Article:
There are many things that we cannot test with a unit test because we need to spin up an entire framework to do that. For example, we cannot test how the HTTP pipeline will interact with our code because we need to spin up a whole web server to test that. However, if we spin up a server, we can test everything together, along with the business logic.
Take this ASP.NET Core endpoint example.
What code can we actually test with a unit test here? Here are some tests, and one of them is a unit test. It turns out that we can’t test much of this Web API with unit tests. Most of the code is dedicated to the record and spinning up the web server. The main business logic is the Fahrenheit calculation.
If we calculate test coverage for the unit test (
TestFahrenheitCalculation), we only cover a small portion of the app.
We could break the logic of the auth middleware out into a function, but this would require a refactor, and attempting to test this as a unit test would be very difficult. It would become a matter of making the code more complicated just for the sake of test isolation. If we did break out this functionality for testing, the test becomes less meaningful.
Now, take a look at what happens when we run the integration tests (EndpointTestOK and EndpointTestUnauthorized) and measure the test coverage. We get full test coverage with very little test code. We can test the logic along with the entire HTTP pipeline.
Flutter UI Example
The issue is most acute at the UI level. The majority of Flutter code is often widgets. You cannot test widgets without putting the entire Flutter engine into action.
Take a look at the standard Counter sample. It comes with a widget test. It gives you 92.3% test coverage right out of the box with seven lines of test code. More importantly, the main use case is covered. But it’s not about the numbers. It’s about what it tests. It tests the UI and the logic of the UI. It doesn’t only test the logic. It tells you that the user can click on a button, the state changes and that state change reflects back to the user.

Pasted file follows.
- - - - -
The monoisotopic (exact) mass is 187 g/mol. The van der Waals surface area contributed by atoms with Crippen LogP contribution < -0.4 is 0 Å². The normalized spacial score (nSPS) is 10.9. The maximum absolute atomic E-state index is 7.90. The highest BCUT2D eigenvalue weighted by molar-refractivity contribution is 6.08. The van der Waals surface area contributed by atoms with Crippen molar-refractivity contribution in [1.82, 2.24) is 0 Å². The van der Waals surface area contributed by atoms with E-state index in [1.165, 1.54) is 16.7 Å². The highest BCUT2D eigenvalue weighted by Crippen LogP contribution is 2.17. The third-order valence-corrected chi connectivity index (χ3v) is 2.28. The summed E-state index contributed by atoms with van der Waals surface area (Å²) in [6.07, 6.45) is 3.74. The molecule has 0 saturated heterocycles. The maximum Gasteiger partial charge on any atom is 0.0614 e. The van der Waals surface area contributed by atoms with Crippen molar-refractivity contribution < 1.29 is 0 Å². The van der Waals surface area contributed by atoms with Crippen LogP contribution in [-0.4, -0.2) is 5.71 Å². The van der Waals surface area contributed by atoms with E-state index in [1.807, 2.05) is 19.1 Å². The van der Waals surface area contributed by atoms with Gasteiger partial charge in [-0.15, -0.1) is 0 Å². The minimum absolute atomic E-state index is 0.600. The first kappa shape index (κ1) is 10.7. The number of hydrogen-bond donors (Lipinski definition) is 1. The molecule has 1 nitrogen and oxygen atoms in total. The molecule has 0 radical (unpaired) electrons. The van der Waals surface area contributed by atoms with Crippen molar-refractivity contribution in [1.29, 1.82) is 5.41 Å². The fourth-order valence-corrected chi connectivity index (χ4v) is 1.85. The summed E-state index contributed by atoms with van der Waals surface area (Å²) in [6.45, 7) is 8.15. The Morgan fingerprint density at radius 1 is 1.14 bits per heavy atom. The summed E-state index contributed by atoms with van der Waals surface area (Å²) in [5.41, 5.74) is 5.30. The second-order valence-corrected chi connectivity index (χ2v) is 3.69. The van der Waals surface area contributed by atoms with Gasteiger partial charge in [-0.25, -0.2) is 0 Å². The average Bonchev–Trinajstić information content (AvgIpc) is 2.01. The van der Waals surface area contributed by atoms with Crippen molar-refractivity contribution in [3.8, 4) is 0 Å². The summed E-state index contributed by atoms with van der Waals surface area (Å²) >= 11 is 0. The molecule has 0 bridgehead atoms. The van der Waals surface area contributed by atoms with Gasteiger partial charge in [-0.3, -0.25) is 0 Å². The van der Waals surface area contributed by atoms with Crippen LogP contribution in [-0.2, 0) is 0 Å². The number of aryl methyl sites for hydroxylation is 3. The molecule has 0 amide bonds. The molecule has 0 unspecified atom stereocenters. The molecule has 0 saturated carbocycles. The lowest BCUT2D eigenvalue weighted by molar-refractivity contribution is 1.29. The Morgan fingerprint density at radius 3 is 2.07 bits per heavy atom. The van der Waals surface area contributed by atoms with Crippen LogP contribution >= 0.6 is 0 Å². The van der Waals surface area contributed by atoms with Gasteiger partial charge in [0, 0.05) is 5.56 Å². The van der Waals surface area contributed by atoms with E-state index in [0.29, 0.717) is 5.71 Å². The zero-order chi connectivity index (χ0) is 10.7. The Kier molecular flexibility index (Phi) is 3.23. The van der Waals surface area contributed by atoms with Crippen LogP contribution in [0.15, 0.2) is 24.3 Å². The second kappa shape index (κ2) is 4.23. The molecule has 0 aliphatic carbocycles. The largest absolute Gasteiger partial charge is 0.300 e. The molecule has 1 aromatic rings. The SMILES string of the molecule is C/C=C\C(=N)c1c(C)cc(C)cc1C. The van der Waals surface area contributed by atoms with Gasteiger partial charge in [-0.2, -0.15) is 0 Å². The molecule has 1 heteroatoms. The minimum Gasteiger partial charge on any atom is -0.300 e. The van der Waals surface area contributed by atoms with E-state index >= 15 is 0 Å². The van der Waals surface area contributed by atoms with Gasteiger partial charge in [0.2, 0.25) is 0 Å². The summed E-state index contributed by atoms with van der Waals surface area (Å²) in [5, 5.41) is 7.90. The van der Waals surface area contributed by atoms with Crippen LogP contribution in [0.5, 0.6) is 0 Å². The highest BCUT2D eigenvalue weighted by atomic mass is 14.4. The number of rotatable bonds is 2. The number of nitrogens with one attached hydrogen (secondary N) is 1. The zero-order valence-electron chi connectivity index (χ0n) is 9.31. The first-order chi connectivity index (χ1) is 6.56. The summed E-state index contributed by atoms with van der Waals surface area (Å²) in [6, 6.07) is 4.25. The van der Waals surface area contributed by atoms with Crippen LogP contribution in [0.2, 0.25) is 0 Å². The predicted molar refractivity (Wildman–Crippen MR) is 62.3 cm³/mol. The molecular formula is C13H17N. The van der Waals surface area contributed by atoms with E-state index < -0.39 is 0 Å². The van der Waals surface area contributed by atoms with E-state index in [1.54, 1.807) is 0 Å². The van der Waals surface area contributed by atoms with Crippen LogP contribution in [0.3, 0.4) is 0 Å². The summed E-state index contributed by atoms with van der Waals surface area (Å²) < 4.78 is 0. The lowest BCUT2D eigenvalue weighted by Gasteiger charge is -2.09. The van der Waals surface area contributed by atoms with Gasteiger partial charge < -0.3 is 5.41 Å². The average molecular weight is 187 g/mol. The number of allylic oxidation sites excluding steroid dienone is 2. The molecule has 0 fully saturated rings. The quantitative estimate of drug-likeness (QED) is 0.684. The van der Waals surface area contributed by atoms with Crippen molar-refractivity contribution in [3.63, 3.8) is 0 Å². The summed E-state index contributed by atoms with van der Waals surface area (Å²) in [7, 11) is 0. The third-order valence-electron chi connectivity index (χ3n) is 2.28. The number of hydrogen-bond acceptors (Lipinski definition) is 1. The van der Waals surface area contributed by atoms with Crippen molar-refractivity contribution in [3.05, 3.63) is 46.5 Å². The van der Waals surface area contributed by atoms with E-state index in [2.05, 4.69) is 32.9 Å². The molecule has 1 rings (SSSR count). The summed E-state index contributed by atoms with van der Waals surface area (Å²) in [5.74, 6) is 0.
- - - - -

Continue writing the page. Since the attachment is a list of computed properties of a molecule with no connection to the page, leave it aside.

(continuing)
But what about unit tests? If you look at the standard Counter sample, it’s not even possible to unit test the logic. We have to refactor to achieve that. That raises another point. If testing requires refactoring that makes the code more complicated, we lose additional maintainability. We shouldn’t increase code complexity for test isolation unless we are sure we need it.
We can break the logic out into a controller as a ValueNotifier for the sake of this exercise. If we remove the widget test, the coverage drops to 11.5% because the tests don’t test the UI. The majority of the code is widgets, so the test misses more than 80% of the code.
Test isolation is expensive in terms of writing and maintaining tests. It may even influence you to make your code more complicated just so you can isolate test logic. Isolated unit tests cannot cover many aspects of your app, like composition, HTTP pipelines, or UI interactions. Isolation is a trade-off. It may help you to pinpoint issues when they arise, but it will make your codebase harder to refactor and your tests harder to maintain over time. Understand the trade-offs and make decisions about how to test based on that.